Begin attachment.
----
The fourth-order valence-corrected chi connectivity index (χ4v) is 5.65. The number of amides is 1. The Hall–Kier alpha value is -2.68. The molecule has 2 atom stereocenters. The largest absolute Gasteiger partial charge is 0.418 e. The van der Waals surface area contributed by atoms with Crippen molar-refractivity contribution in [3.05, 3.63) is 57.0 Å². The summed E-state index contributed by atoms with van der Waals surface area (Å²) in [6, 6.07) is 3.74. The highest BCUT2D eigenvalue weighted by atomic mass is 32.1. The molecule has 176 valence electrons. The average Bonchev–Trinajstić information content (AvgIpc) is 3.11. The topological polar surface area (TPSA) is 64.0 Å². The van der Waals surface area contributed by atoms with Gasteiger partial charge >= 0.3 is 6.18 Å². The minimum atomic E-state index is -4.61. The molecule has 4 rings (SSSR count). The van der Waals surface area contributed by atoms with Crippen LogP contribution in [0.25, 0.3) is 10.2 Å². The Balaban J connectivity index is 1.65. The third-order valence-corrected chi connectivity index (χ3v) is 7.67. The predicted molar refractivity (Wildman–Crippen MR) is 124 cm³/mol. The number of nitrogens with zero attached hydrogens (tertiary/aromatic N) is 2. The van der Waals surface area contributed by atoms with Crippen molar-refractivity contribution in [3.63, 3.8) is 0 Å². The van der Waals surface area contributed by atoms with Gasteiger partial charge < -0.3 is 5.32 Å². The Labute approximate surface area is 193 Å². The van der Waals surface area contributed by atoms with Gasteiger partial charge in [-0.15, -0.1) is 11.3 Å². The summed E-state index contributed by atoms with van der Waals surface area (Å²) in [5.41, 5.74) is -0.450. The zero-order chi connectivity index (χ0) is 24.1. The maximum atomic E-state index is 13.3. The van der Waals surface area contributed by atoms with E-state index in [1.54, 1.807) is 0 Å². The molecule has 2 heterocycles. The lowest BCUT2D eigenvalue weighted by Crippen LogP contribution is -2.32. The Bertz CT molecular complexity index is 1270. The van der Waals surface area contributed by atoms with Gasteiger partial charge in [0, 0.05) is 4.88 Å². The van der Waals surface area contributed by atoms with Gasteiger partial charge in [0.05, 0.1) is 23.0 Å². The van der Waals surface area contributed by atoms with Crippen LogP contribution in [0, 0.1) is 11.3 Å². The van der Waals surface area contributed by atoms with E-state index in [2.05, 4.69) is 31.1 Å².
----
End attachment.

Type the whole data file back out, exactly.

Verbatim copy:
The fourth-order valence-corrected chi connectivity index (χ4v) is 5.65. The number of amides is 1. The Hall–Kier alpha value is -2.68. The molecule has 2 atom stereocenters. The largest absolute Gasteiger partial charge is 0.418 e. The van der Waals surface area contributed by atoms with Crippen molar-refractivity contribution in [3.05, 3.63) is 57.0 Å². The summed E-state index contributed by atoms with van der Waals surface area (Å²) in [6, 6.07) is 3.74. The highest BCUT2D eigenvalue weighted by atomic mass is 32.1. The molecule has 176 valence electrons. The average Bonchev–Trinajstić information content (AvgIpc) is 3.11. The topological polar surface area (TPSA) is 64.0 Å². The van der Waals surface area contributed by atoms with Gasteiger partial charge >= 0.3 is 6.18 Å². The minimum atomic E-state index is -4.61. The molecule has 4 rings (SSSR count). The van der Waals surface area contributed by atoms with Crippen LogP contribution in [0.25, 0.3) is 10.2 Å². The Balaban J connectivity index is 1.65. The third-order valence-corrected chi connectivity index (χ3v) is 7.67. The predicted molar refractivity (Wildman–Crippen MR) is 124 cm³/mol. The number of nitrogens with zero attached hydrogens (tertiary/aromatic N) is 2. The van der Waals surface area contributed by atoms with Crippen molar-refractivity contribution in [3.63, 3.8) is 0 Å². The van der Waals surface area contributed by atoms with Gasteiger partial charge < -0.3 is 5.32 Å². The Labute approximate surface area is 193 Å². The van der Waals surface area contributed by atoms with Gasteiger partial charge in [-0.15, -0.1) is 11.3 Å². The summed E-state index contributed by atoms with van der Waals surface area (Å²) in [5.41, 5.74) is -0.450. The zero-order chi connectivity index (χ0) is 24.1. The maximum atomic E-state index is 13.3. The van der Waals surface area contributed by atoms with E-state index in [1.54, 1.807) is 0 Å². The molecule has 2 heterocycles. The lowest BCUT2D eigenvalue weighted by Crippen LogP contribution is -2.32. The Bertz CT molecular complexity index is 1270. The van der Waals surface area contributed by atoms with Gasteiger partial charge in [0, 0.05) is 4.88 Å². The van der Waals surface area contributed by atoms with Gasteiger partial charge in [0.05, 0.1) is 23.0 Å². The van der Waals surface area contributed by atoms with Crippen LogP contribution in [0, 0.1) is 11.3 Å². The van der Waals surface area contributed by atoms with E-state index in [2.05, 4.69) is 31.1 Å².